Overview & Epidemiology of Melanoma
Melanoma is a malignant tumor that arises due to the uncontrollable growth of melanocytes (pigmented cells). Melanoma is the fifth most common cancer among men and women in the United States. The superficial spreading melanoma is the most common subtype accounting for 55-60% of all melanomas.
Risk factors of Melanoma
The exact cause of melanoma is unknown, however, some identified risk factors include family history, personal history of melanoma, basal cell or squamous cell carcinoma, sun exposure, pale complexion, immunosuppressive states, and having multiple moles or atypical navi.
Clinical features of Melanoma
Patients may notice newly formed moles or changes in their pre-existing moles, which are often pruritic and easily bleeding. Melanoma development is not limited to sun-exposed areas, it can be found in any area of the body.
Diagnosis of Melanoma
To diagnose melanoma, a detailed history and skin examination are required. A skin examination should evaluate whether a lesion shows one or more characteristics suggesting melanoma including the ABCDE (asymmetry, Irregular border, Color variations, Diameter greater than 6 mm, Elevated surface) assessment. Also, a comparison of individual nevus patterns and changes in preexisting lesions in size, color, or shape. It is necessary to perform a full-thickness biopsy for a definitive melanoma diagnosis.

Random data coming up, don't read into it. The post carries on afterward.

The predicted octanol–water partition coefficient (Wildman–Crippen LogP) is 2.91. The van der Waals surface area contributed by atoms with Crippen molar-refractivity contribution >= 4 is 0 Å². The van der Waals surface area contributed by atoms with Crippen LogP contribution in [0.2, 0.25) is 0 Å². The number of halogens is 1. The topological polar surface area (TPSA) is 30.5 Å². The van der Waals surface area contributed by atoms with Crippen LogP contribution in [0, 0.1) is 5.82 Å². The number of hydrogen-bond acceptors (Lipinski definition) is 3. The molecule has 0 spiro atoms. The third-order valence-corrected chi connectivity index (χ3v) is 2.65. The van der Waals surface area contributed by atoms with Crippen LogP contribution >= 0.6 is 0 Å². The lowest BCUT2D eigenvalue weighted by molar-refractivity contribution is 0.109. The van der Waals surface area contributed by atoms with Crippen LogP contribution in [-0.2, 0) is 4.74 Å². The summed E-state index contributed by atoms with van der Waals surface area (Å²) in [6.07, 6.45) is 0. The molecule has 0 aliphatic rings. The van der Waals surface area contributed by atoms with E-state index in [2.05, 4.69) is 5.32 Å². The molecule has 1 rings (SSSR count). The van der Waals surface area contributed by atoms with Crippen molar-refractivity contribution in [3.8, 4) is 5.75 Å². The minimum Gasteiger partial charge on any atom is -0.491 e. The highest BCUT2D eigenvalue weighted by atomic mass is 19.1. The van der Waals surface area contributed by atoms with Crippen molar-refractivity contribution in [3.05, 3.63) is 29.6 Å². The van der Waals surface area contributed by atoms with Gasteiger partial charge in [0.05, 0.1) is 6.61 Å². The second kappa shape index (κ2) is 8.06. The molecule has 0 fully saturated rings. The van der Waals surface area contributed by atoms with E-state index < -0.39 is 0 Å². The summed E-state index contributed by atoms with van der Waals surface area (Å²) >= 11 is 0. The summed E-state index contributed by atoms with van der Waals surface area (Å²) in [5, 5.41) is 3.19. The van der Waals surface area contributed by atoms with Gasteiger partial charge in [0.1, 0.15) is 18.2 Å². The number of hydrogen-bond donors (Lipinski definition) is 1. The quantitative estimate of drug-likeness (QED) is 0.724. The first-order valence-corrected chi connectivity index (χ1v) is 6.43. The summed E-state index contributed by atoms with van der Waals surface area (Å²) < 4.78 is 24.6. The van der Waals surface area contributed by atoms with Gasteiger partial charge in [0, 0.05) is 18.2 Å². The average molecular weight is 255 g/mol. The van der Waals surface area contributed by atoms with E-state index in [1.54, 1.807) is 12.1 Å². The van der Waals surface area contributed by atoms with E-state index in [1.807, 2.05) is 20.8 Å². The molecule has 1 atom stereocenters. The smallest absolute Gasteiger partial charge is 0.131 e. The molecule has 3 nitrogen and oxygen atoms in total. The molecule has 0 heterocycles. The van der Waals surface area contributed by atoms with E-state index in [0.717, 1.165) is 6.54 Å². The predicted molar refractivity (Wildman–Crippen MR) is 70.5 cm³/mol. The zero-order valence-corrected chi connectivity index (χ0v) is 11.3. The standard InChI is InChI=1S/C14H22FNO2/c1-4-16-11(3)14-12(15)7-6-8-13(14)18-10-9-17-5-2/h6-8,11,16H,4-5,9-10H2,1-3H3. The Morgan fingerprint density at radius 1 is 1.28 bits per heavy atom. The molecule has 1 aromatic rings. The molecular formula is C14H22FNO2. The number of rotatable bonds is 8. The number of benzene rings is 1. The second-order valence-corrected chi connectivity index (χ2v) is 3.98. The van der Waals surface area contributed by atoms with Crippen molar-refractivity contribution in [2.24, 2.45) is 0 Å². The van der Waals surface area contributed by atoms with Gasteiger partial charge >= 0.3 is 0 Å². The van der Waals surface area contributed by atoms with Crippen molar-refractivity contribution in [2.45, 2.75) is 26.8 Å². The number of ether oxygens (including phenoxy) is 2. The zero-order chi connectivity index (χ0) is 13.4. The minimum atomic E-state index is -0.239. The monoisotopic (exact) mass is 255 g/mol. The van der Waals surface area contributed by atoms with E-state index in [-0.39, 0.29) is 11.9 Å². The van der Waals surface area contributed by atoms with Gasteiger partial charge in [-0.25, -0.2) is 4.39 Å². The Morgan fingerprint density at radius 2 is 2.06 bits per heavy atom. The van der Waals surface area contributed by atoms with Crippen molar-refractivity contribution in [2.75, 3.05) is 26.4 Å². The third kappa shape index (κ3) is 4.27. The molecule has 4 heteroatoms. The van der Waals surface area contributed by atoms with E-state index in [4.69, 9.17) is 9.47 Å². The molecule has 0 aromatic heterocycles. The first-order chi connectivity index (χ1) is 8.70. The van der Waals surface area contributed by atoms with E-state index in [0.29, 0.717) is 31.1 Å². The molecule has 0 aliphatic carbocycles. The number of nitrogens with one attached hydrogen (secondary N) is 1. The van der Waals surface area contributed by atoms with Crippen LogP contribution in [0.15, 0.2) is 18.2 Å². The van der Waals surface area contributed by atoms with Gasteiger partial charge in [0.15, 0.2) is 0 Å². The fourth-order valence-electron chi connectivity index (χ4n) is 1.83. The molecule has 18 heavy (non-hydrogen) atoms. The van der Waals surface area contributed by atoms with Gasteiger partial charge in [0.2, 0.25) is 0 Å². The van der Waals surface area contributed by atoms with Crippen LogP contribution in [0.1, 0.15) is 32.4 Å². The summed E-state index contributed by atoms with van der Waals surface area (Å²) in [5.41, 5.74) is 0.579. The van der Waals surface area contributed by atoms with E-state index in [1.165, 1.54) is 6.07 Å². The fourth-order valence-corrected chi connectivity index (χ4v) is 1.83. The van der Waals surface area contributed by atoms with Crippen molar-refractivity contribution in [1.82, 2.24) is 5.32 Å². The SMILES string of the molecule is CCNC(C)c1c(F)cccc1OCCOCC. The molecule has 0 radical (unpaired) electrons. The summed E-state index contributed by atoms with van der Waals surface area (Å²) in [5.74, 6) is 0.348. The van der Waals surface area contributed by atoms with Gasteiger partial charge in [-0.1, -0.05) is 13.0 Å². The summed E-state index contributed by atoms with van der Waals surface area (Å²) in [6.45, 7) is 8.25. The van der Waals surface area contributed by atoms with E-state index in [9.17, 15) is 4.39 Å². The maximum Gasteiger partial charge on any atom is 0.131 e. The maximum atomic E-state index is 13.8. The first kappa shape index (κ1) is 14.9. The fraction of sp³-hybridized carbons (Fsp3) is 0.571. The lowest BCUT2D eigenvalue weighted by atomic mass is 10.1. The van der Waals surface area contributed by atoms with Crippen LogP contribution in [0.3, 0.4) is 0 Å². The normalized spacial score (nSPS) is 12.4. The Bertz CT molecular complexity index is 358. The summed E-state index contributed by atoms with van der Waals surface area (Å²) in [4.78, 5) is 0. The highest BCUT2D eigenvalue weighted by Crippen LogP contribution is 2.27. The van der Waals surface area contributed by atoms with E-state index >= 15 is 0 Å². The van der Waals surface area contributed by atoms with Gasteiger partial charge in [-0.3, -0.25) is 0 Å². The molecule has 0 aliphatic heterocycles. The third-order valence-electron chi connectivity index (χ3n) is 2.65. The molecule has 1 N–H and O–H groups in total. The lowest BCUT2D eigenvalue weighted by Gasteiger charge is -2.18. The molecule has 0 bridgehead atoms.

Management of Melanoma
Melanoma at its early stage is often treated surgically by local excision combined with sentinel lymph node biopsy or elective node dissection. The treatment for advanced melanomas includes surgery, medical treatment, and radiation therapy.
If left untreated, melanoma can be life-threatening. It is estimated that 17% of patients develop metastatic disease. Early detection and treatment are essential for successful outcomes.
Prevention of Melanoma
There is no doubt that identifying and eliminating causes and risk factors for melanoma plays a crucial role in prevention. Sun protection, avoiding tanning beds, regular screenings, and early detection of skin changes are key components of preventing melanoma. Education and awareness about melanoma clinical features and risk factors are also vital for early diagnosis and successful treatment.
Ghida Altammami, medical student
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